On the other hand, Nylea may be the most threatening god in Limited, at least when it comes to creature combat. Even though the pump ability is expensive, having access to it really messes up your opponent’s attacks and blocks. I’m less optimistic about Nylea becoming a 6/6, but that will happen some of the time, and will be awesome when it does.
It takes some work to make this an Obstinate Baloth, but there is the potential to gain much more life than just four. I could see siding this in a mono-green devotion deck.
A Hill Giant with a decent upside is rarely unwelcome, and Nylea’s Disciple can be a very relevant lategame play. It’s not usually going to be insane, so in an evenly-split G/X deck, feel free to leave it out.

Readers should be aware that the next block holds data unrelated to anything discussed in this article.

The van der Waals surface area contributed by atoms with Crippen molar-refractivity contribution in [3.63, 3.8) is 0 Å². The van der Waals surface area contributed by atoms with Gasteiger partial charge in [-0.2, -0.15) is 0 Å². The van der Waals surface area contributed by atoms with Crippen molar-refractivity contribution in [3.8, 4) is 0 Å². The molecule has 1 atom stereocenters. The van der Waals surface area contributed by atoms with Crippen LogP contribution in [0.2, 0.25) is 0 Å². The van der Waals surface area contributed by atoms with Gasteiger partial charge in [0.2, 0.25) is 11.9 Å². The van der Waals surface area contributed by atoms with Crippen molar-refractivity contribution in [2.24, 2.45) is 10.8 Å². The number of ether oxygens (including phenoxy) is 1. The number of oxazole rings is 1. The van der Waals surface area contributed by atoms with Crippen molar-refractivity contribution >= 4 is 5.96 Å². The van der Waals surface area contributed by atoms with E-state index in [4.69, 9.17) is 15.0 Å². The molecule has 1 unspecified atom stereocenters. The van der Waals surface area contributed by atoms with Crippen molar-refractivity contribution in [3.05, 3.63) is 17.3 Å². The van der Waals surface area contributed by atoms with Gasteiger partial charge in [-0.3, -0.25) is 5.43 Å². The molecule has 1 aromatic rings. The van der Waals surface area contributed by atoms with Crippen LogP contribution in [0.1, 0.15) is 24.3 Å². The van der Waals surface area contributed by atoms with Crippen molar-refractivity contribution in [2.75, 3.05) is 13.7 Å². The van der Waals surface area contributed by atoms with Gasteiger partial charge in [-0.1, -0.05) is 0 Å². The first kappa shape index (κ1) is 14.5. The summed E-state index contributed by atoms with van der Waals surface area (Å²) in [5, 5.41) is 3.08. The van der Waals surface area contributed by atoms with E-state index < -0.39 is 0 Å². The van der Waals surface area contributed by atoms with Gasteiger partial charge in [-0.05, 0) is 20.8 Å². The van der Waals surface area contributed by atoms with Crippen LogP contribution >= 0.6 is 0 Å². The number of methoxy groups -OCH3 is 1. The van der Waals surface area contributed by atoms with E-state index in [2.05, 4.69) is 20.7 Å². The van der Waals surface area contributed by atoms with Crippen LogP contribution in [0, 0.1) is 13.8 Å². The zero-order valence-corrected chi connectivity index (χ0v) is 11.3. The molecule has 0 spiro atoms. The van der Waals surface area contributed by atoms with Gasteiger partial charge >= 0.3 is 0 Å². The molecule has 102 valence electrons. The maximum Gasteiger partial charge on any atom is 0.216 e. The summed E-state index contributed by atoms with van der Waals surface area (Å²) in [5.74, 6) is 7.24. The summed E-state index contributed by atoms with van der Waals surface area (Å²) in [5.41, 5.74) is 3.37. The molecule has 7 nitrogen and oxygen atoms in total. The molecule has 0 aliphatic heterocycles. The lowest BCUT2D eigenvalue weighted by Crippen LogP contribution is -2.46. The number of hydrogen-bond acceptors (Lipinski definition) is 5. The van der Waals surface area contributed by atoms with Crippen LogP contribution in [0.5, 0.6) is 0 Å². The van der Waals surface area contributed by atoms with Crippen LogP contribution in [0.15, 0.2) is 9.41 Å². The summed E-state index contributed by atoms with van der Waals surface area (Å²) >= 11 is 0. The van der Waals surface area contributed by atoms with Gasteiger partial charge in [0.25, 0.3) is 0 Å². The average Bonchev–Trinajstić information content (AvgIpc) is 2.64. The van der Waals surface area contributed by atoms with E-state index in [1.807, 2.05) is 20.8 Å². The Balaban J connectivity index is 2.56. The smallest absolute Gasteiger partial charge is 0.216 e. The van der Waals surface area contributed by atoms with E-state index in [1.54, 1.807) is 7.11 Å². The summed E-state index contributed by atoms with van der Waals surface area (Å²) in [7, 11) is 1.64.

The most remarkable thing about this is that it’s a Cat, which is not what I think of when I see a 3/3 trampler.
Gaea’s Embrace that leaves behind a 3/3 trampler when things go sour is pretty great in Limited, to the surprise of nobody. This is one of the more powerful bestow cards, getting around the chump blocking that often occurs.
[card]Abundant Growth[/card] saw some fringe play, so adding an entire mana to it effectively pushes it out of Constructed range.
In a straight 2-color deck with no devotion, this isn’t great, but is still playable. Once you decide to splash and/or have good devotion cards, I’d always include Nylea’s Presence.
Ordeal of Nylea
[draft]Ordeal of Nylea[/draft]
This is one of the few Ordeals with a better output in Constructed than Limited, but that still doesn’t salvage it. It takes too much work for an [card]Explosive Vegetation[/card], and is about the worst topdeck I can imagine.